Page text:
As is very well known, Francis has been asked in various forms and a number of times to bring clarity on such a confused and bungled text. In particular on the part of four cardinals, to whom the pope did not want to give a response or even grant an audience.

But here comes Fernández to sermonize that the letter to the bishops of Buenos Aires is enough and then some for those who “want to know how the pope himself interprets what he has written.”

And to those who object that a letter of that sort is too little, Fernández makes his rebuttal by dusting off a precedent concerning the interpretation of Vatican Council I, when Pius IX, in 1875, clarified a controversial point by endorsing a letter from the bishops of Germany to chancellor Bismarck.

“If the pope has received a unique charism in the Church at the service of the correct interpretation of the Word of God,” Fernández writes peremptorily, “this cannot rule out his capacity to interpret the documents that he himself has written.” It does not matter how and when he does so, the important thing is that it should be known that the “war” against him is over.

“What is left after the storm:” this is the title that the pope’s trusted theologian decided to give to the essay that he published in the latest issue of “Medellín,” the theology journal of the Latin American Episcopal Council, in the run-up to Francis’s journey to Colombia in September and to Chile and Peru next January:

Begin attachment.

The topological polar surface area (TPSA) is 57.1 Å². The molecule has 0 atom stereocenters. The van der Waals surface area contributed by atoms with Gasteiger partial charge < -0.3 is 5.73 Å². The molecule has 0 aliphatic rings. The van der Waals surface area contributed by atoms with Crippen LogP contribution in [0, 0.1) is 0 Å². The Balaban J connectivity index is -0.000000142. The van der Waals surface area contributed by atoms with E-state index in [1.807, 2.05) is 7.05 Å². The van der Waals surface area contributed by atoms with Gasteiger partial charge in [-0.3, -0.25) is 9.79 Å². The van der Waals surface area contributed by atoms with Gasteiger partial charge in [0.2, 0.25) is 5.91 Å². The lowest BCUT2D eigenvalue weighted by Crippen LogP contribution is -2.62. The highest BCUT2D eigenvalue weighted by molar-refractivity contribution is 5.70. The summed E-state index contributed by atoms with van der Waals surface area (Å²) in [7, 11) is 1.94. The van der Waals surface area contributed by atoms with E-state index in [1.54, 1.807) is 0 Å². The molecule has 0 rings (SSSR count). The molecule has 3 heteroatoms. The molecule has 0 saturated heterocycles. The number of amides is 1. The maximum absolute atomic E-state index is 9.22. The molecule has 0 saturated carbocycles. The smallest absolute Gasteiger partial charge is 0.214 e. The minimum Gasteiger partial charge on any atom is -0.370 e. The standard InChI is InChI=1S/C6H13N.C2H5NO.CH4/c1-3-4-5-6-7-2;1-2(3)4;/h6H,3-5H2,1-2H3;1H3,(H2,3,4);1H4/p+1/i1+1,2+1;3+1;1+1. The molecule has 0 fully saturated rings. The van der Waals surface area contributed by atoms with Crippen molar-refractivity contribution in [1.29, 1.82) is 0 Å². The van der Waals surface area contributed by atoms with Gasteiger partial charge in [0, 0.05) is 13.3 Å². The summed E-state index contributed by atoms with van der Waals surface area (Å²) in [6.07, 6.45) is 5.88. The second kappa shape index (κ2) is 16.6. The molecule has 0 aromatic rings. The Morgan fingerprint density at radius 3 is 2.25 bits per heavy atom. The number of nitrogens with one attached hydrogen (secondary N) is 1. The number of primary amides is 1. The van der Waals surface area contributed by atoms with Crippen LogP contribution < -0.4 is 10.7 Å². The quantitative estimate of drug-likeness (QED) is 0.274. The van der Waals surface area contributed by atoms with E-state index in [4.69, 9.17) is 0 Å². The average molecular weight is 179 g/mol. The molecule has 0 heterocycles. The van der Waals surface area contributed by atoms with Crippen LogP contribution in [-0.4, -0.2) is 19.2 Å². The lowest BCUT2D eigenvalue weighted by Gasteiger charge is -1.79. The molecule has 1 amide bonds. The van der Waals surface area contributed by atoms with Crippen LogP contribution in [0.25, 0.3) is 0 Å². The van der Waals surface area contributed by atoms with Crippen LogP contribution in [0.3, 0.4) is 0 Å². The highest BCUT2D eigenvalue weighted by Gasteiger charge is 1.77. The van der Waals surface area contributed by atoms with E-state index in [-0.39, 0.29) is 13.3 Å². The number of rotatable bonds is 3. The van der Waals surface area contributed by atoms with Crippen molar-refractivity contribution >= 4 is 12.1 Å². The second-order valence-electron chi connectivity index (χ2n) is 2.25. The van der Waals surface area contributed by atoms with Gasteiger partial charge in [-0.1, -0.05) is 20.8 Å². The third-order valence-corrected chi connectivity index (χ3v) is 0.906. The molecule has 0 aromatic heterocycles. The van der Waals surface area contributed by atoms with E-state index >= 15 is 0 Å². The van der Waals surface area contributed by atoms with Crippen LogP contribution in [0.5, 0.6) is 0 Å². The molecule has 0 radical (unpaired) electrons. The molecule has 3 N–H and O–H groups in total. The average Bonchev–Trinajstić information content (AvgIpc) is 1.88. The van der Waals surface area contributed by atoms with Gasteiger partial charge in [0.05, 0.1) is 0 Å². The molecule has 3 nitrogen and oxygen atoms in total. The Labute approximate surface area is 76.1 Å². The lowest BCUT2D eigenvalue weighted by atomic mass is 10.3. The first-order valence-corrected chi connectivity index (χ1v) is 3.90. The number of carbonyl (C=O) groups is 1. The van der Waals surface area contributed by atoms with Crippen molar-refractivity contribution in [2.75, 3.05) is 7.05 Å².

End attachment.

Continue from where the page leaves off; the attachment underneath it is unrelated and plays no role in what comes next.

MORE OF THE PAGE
> El capítulo VIII de “Amoris Laetitia”: lo que queda después de la tormenta

Since the author of the article is not only very close to Jorge Mario Bergoglio but also the de facto architect of much of “Amoris Laetitia,” to such an extent that it contains entire sections of articles of his from a decade or so ago, this statement of his was immediately interpreted as inspired by the pope himself.

Whose intention would have been to clarify once and for all – through Fernández as his chosen spokesman – two things above all.

The first is that the interpretation of the Argentine bishops is also his, and is the right one.